16 Phenonet sensor network
A network of data loggers collects information from a field of crops and sends it through the mobile phone network back to researchers at the lab. Sensors include: far infrared thermometer weather station soil moisture sensor thermistor (soil temperature) Notes for teachers: Sensors remotely monitor plant performance as the environment changes throughout the season.

17 Phenomobile The phenomobile is a modified golf buggy that moves through a field of plants, taking measurements from three rows of plants at the same time.

18 Phenomobile The phenomobile carries equipment to measure:
leaf greenness and ground cover canopy temperature volume (biomass) of plants, plant height and plant density crop chemical composition. FOV α

19 Phenotower The phenotower is a cherry picker used to take images of crops 15 m above the ground. Notes for teachers: The top smaller image show the field under visible light, and the bottom is taken using an infrared camera.

20 Blimp The blimp can take images of whole fields from 30 to 100 m above the ground. This allows many plants to be measured at the same time-point. Notes to teachers: Researchers attach a video camera to the blimp (left). The blimp is held in place by a rope (right).

21 Where is plant phenomics research done in Australia?
The Australian Plant Phenomics Facility has two nodes: Canberra: High Resolution Plant Phenomics Centre Adelaide: The Plant Accelerator

22 High Resolution Plant Phenomics Centre
The Centre’s researchers develop new ways to discover the function of genes and to screen plant varieties for useful agricultural traits. Researchers can grow plants in growth cabinets or in the field.

23 Plant Accelerator A high-tech glasshouse contains plant conveyor systems, and imaging, robotic and computing equipment. Notes for teachers: Using automated systems like these, researchers can screen thousands of plants in a short time.

24 Research: Improving crop yields
Yearly crop yield gains have slowed to the point of stagnation. Population growth + lack of suitable land + competition from biofuel crops + fertiliser costs + lack of water + climate change = potential global food crisis. Phenomics projects: ‘Supercharging’ photosynthesis Improving wheat yield Brachypodium – the cereal ‘lab rat’ Notes to teachers: The image shows experimental plots of wheat and corn plants. Breeding higher-yielding crops such as these is an important goal for plant researchers. Image credit: CSIRO Plant Industry

25 ‘Supercharging’ photosynthesis
Plants have two major photosynthetic mechanisms: C3 and C4. Phenomics researchers want to replace the C3 pathway of rice with a more efficient C4 mechanism. C4 plants can concentrate carbon dioxide inside the leaf, and photosynthesise more efficiently than C3 plants, especially under: higher temperatures drought conditions limited nitrogen supplies. Notes for teachers: In C3 plants such as rice (top), the leaf mesophyll cells (red) take up carbon dioxide and also fix carbon during photosynthesis. In C4 plants such as maize (bottom), the leaf mesophyll cells (red) pump carbon dioxide into specialised bundle-sheath cells (yellow and red), where carbon is later fixed during photosynthesis.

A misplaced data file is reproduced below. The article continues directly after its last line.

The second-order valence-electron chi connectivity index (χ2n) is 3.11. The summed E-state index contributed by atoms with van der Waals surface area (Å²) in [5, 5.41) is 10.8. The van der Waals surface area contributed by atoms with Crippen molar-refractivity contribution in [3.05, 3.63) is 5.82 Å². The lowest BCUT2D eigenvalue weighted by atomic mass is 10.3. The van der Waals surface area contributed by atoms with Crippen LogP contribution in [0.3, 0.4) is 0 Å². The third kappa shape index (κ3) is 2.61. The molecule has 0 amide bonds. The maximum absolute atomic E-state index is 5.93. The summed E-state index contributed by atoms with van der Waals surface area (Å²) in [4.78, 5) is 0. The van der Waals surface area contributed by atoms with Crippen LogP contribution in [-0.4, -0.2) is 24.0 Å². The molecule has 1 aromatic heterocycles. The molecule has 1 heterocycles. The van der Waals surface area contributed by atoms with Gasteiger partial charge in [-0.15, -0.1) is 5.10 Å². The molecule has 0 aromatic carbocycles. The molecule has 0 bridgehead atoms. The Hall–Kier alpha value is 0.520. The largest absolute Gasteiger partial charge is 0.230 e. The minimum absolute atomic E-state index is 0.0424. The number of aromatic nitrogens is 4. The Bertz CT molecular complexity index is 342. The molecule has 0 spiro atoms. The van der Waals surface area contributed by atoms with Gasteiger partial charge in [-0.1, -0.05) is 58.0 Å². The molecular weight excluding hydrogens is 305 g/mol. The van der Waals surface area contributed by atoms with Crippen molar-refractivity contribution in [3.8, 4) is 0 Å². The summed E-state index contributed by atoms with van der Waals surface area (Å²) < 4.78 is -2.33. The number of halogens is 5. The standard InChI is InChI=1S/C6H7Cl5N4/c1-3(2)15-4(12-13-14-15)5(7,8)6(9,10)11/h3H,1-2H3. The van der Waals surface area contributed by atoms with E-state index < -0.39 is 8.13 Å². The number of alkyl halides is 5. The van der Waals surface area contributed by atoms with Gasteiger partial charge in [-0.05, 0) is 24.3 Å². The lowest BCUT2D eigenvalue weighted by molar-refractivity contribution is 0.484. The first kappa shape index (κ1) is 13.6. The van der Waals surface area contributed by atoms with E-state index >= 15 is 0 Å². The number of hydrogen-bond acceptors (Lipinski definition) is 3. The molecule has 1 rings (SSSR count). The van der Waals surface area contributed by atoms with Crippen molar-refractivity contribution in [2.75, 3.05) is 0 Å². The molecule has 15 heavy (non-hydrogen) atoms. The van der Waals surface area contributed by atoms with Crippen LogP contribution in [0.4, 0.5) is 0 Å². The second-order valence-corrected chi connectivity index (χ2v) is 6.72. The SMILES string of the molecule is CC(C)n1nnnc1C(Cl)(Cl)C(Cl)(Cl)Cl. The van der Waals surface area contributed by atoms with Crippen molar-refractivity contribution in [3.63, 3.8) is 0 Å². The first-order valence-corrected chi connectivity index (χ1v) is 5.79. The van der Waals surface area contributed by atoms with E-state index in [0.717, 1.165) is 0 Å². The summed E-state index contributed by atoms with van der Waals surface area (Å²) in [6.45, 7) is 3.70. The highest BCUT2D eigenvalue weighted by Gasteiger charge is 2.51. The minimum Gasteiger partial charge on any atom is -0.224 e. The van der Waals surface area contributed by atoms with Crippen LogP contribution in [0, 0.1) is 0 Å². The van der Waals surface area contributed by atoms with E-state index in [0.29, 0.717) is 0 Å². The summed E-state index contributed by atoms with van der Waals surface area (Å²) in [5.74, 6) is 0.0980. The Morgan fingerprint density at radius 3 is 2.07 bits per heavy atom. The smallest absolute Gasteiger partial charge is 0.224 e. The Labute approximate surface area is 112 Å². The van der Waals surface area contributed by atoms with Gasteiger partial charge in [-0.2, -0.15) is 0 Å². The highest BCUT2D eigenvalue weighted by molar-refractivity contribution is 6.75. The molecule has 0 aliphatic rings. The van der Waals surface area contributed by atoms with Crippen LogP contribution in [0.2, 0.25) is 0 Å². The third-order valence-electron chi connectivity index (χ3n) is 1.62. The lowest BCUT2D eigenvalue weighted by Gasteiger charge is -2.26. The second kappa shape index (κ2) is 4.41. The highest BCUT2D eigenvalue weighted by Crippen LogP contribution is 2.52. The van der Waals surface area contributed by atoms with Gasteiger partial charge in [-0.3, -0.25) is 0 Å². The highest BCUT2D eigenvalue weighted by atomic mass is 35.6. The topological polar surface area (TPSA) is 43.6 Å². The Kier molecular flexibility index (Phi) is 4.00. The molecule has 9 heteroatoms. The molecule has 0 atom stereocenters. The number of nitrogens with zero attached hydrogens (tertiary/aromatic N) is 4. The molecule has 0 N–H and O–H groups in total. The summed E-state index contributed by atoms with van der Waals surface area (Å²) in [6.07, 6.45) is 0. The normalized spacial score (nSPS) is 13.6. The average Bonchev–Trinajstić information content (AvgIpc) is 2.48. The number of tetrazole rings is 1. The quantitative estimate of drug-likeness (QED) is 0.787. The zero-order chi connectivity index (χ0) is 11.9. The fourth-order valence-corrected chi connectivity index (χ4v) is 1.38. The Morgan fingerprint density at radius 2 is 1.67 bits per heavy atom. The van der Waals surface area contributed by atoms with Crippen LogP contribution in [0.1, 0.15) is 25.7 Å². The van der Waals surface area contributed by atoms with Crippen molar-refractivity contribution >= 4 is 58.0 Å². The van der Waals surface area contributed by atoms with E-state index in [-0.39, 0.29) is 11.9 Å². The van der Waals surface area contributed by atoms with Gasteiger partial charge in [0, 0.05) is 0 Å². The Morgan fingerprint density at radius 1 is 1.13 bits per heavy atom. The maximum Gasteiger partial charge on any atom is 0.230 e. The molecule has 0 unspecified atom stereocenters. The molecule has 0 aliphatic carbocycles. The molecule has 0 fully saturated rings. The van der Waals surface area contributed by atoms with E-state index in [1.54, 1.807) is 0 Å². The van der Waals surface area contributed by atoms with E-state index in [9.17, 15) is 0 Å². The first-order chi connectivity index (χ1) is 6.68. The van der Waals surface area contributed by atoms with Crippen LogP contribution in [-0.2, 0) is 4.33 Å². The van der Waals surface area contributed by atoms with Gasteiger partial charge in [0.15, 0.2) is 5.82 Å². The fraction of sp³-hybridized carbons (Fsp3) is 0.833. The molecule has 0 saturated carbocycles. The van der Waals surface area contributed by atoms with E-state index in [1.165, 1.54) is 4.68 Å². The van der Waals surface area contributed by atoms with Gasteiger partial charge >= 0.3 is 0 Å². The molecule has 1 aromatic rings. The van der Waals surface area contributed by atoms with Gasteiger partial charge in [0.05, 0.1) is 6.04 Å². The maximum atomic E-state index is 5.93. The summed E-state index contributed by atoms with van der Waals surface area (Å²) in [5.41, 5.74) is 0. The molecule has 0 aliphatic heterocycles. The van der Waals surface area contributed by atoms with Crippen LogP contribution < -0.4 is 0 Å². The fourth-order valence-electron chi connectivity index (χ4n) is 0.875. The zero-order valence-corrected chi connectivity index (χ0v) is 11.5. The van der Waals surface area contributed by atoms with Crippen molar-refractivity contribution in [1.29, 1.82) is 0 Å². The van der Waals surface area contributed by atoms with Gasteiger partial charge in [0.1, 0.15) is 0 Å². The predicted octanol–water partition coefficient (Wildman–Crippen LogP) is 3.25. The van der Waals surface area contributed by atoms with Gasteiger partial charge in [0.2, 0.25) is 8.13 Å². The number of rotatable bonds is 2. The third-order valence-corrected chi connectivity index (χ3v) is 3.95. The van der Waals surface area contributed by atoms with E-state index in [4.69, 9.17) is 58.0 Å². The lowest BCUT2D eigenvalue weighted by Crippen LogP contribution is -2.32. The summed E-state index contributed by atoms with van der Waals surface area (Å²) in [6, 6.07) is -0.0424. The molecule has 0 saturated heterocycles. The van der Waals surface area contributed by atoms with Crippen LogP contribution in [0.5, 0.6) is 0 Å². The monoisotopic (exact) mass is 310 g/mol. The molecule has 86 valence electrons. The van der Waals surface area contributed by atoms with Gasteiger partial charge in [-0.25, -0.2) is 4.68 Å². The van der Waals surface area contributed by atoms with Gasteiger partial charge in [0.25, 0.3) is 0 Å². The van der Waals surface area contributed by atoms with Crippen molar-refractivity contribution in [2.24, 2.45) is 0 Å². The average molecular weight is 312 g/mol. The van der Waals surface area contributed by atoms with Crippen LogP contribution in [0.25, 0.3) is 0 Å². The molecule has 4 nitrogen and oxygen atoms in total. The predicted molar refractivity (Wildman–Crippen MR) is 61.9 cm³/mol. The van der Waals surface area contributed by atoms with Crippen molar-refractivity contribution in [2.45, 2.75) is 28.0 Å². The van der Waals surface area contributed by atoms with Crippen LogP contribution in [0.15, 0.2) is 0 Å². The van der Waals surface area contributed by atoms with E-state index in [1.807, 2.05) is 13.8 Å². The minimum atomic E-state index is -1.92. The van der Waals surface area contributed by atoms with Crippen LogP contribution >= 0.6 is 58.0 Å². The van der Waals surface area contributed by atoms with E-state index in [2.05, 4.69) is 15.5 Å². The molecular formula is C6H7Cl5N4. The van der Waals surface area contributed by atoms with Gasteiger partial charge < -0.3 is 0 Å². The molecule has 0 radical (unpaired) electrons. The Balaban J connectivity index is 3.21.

26 Improving wheat yield A major limiting factor in photosynthetic performance is the inefficiency of the enzyme Rubisco. Some plants have better Rubiscos than others. Phenomics researchers are searching through thousands of wheat varieties for those: with a better-performing Rubisco and higher rates of photosynthesis that can grow well under nutrient deficiency, drought and salinity. Notes for teachers: The image shows salt-tolerant durum wheat. Image credit: CSIRO Plant Industry

27 Brachypodium – the cereal ‘lab rat’
Phenomics researchers are using a small wild grass called Brachypodium distachyon as a wheat ‘lab rat’. Its entire genome is known It has many genes in common with wheat. Researchers are studying root formation in Brachypodium to speed up understanding of wheat roots. Notes to teachers: Brachypodium is a ‘model’ cereal plant. ‘Model’ plants that grow faster and have all their genetic information available make it easier to understand the genes responsible for growth and yield in food crops. The image shows a hand-held infrared sensor being used to reveal the temperature of the Brachypodium seedlings.

28 Research: Crops to cope with climate change
Climate change is predicted to make crop growing conditions tougher in the future. Phenomics researchers are developing: • drought-tolerant wheat • salt-tolerant wheat and barley. Notes to teachers: The image shows a drought and salinity-affected landscape. Image credit: Willem van Aken, CSIRO

29 Drought-tolerant wheat
Crops use different amounts of water at different growth stages and under different environmental conditions. To breed drought-tolerant wheat, researchers have to study performance in the field over a whole growing season. Phenomics remote sensing technology can measure: if plants are stressed by drought conditions canopy temperature weather and soil data. Notes for teachers: The image shows the Phenonet’s system of sensors in an experimental plot.

30 Salt-tolerant wheat and barley
CSIRO researchers are screening wheat and barley growing in saline conditions for salt-tolerant varieties. Plants grown in salty soil close their stomata to reduce water loss. This: slows photosynthesis and reduces yield heats the leaves. Infrared cameras can quickly identify which plants are cooler, and are keeping their stomata open. Plant grown in salty soil (warmer) Plant grown in normal soil (cooler)

31 Research: Non-food crop biofuels
Biofuels are often produced using food crops such as corn and soybeans. Researchers are trialling non- food plants to produce biofuels. These crops will need to: grow on less productive land ‘marginal’ land tolerate stresses, such as low water availability, salinity or low nutrient supplies. Switchgrass (Panicum virgatum) is showing promise as a biofuel feedstock. Notes for teachers: Phenomics researchers are using the model plant, Brachypodium distachyon, to speed up the process of breeding switchgrass for biofuel production.